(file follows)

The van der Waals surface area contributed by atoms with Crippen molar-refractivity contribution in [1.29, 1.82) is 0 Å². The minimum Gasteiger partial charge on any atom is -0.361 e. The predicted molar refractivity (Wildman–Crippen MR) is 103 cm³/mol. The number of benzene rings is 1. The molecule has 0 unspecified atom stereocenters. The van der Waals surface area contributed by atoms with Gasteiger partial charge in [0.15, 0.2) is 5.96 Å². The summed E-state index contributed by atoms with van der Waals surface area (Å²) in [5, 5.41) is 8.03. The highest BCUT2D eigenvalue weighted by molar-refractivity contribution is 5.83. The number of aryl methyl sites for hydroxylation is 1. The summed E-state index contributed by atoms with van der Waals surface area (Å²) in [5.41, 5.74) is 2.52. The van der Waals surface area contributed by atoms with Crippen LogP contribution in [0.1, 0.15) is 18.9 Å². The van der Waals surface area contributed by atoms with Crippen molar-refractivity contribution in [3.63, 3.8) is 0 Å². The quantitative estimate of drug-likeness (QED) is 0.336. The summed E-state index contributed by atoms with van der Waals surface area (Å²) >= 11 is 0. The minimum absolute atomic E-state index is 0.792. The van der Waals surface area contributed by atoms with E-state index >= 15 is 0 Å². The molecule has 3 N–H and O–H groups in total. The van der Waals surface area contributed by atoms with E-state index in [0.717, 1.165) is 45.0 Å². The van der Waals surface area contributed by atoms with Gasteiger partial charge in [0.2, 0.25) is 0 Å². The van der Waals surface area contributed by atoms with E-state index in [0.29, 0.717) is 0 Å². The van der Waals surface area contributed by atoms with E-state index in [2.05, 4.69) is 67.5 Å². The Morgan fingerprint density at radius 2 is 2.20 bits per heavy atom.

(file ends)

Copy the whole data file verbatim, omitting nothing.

The van der Waals surface area contributed by atoms with Crippen molar-refractivity contribution in [1.29, 1.82) is 0 Å². The minimum Gasteiger partial charge on any atom is -0.361 e. The predicted molar refractivity (Wildman–Crippen MR) is 103 cm³/mol. The number of benzene rings is 1. The molecule has 0 unspecified atom stereocenters. The van der Waals surface area contributed by atoms with Gasteiger partial charge in [0.15, 0.2) is 5.96 Å². The summed E-state index contributed by atoms with van der Waals surface area (Å²) in [5, 5.41) is 8.03. The highest BCUT2D eigenvalue weighted by molar-refractivity contribution is 5.83. The number of aryl methyl sites for hydroxylation is 1. The summed E-state index contributed by atoms with van der Waals surface area (Å²) in [5.41, 5.74) is 2.52. The van der Waals surface area contributed by atoms with Crippen LogP contribution in [0.1, 0.15) is 18.9 Å². The van der Waals surface area contributed by atoms with Crippen molar-refractivity contribution in [3.63, 3.8) is 0 Å². The quantitative estimate of drug-likeness (QED) is 0.336. The summed E-state index contributed by atoms with van der Waals surface area (Å²) >= 11 is 0. The minimum absolute atomic E-state index is 0.792. The van der Waals surface area contributed by atoms with E-state index >= 15 is 0 Å². The molecule has 3 N–H and O–H groups in total. The van der Waals surface area contributed by atoms with E-state index in [0.717, 1.165) is 45.0 Å². The van der Waals surface area contributed by atoms with Gasteiger partial charge in [0.2, 0.25) is 0 Å². The van der Waals surface area contributed by atoms with E-state index in [0.29, 0.717) is 0 Å². The van der Waals surface area contributed by atoms with E-state index in [2.05, 4.69) is 67.5 Å². The Morgan fingerprint density at radius 2 is 2.20 bits per heavy atom.